What Makes a Baby by Cory Silverberg and illustrated by Fiona Smyth, non-fiction hardback, published by Seven Stories Press in 2012.
This book is bright, colourful and simple, and suitable for young children who are first becoming curious about where babies come from. It introduces sperm and eggs, and the concept that both are required to create a baby, but it is quite vague about how this actually happens. In fact the whole book is rather vague. It is one of the most abstract non-fiction books I have ever read. However, while it doesn’t present detailed information, it does provide prompts to begin the discussion of this issue in as much detail as a parent thinks is appropriate for their particular child at the time. It also provides opportunities for kids to ask questions. This book could be used to start a discussion that many parents find difficult to conquer.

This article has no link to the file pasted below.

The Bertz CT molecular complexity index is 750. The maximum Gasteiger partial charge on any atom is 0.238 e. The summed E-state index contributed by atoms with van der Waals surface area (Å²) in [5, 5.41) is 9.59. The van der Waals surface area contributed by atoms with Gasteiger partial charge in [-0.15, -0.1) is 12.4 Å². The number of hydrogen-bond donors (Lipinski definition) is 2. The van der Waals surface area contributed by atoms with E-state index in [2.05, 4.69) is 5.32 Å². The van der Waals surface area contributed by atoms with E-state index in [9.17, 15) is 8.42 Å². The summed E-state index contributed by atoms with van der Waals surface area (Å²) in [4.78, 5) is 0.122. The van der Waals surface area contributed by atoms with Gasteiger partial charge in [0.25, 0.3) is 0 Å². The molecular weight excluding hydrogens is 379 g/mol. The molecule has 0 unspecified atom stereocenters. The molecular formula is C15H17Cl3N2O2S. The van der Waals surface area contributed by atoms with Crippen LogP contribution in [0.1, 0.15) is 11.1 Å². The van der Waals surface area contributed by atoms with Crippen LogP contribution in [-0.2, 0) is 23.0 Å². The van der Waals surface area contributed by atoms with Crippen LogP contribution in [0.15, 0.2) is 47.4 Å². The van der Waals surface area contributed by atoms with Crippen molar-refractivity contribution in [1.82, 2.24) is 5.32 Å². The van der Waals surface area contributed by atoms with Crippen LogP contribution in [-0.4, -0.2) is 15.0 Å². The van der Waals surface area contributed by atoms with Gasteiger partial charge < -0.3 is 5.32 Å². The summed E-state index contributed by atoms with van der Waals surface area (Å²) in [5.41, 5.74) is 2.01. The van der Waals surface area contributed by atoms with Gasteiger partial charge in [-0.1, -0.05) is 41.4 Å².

I read this with my preschooler and second grader. They both thought the illustrations were a bit odd, especially the people that were coloured with blue or green or purple skin. My preschooler said a few times that people are not that colour! They were also amused that the sperm and egg had been given faces and that they perform a special dance together to form a baby. I think this book was actually too abstract for them, and they were quite distracted by the less than life-like pictures. They asked a few questions, but it didn’t develop into a deep conversation about how babies are formed, instead, it left them with a very superficial view of how life develops. We used this book as a first stepping stone onto more detailed texts.
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